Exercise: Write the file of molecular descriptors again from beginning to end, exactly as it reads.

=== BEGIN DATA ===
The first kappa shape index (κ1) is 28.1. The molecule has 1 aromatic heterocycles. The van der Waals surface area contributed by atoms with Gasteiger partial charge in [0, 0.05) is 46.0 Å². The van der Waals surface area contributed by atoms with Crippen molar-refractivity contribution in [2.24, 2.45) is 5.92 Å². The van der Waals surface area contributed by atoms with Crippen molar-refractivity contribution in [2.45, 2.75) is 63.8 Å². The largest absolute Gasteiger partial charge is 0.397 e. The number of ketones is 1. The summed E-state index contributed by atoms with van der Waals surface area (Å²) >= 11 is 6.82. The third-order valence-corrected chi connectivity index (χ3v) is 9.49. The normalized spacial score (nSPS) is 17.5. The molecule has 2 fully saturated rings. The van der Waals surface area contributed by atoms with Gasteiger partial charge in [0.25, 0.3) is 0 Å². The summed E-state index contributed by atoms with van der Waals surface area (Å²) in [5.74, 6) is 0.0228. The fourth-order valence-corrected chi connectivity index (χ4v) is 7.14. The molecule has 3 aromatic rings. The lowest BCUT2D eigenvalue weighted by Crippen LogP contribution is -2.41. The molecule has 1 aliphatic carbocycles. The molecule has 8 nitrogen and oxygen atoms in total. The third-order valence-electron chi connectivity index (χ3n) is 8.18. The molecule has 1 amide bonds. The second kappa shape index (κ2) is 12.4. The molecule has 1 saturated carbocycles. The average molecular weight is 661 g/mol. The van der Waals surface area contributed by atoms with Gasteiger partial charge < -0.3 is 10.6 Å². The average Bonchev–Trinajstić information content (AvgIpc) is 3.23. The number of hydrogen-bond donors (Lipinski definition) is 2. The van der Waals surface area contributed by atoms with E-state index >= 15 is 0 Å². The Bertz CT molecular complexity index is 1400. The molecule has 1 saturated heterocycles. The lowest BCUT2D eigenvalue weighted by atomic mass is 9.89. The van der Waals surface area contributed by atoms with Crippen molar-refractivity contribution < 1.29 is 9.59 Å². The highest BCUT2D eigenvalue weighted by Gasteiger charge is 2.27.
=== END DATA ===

The first kappa shape index (κ1) is 28.1. The molecule has 1 aromatic heterocycles. The van der Waals surface area contributed by atoms with Gasteiger partial charge in [0, 0.05) is 46.0 Å². The van der Waals surface area contributed by atoms with Crippen molar-refractivity contribution in [2.24, 2.45) is 5.92 Å². The van der Waals surface area contributed by atoms with Crippen molar-refractivity contribution in [2.45, 2.75) is 63.8 Å². The largest absolute Gasteiger partial charge is 0.397 e. The number of ketones is 1. The summed E-state index contributed by atoms with van der Waals surface area (Å²) >= 11 is 6.82. The third-order valence-corrected chi connectivity index (χ3v) is 9.49. The normalized spacial score (nSPS) is 17.5. The molecule has 2 fully saturated rings. The van der Waals surface area contributed by atoms with Gasteiger partial charge in [0.25, 0.3) is 0 Å². The summed E-state index contributed by atoms with van der Waals surface area (Å²) in [5.74, 6) is 0.0228. The fourth-order valence-corrected chi connectivity index (χ4v) is 7.14. The molecule has 3 aromatic rings. The lowest BCUT2D eigenvalue weighted by Crippen LogP contribution is -2.41. The molecule has 1 aliphatic carbocycles. The molecule has 8 nitrogen and oxygen atoms in total. The third-order valence-electron chi connectivity index (χ3n) is 8.18. The molecule has 1 amide bonds. The second kappa shape index (κ2) is 12.4. The molecule has 1 saturated carbocycles. The average molecular weight is 661 g/mol. The van der Waals surface area contributed by atoms with Gasteiger partial charge < -0.3 is 10.6 Å². The average Bonchev–Trinajstić information content (AvgIpc) is 3.23. The number of hydrogen-bond donors (Lipinski definition) is 2. The van der Waals surface area contributed by atoms with E-state index >= 15 is 0 Å². The Bertz CT molecular complexity index is 1400. The molecule has 1 saturated heterocycles. The lowest BCUT2D eigenvalue weighted by atomic mass is 9.89. The van der Waals surface area contributed by atoms with Crippen molar-refractivity contribution < 1.29 is 9.59 Å². The highest BCUT2D eigenvalue weighted by Gasteiger charge is 2.27.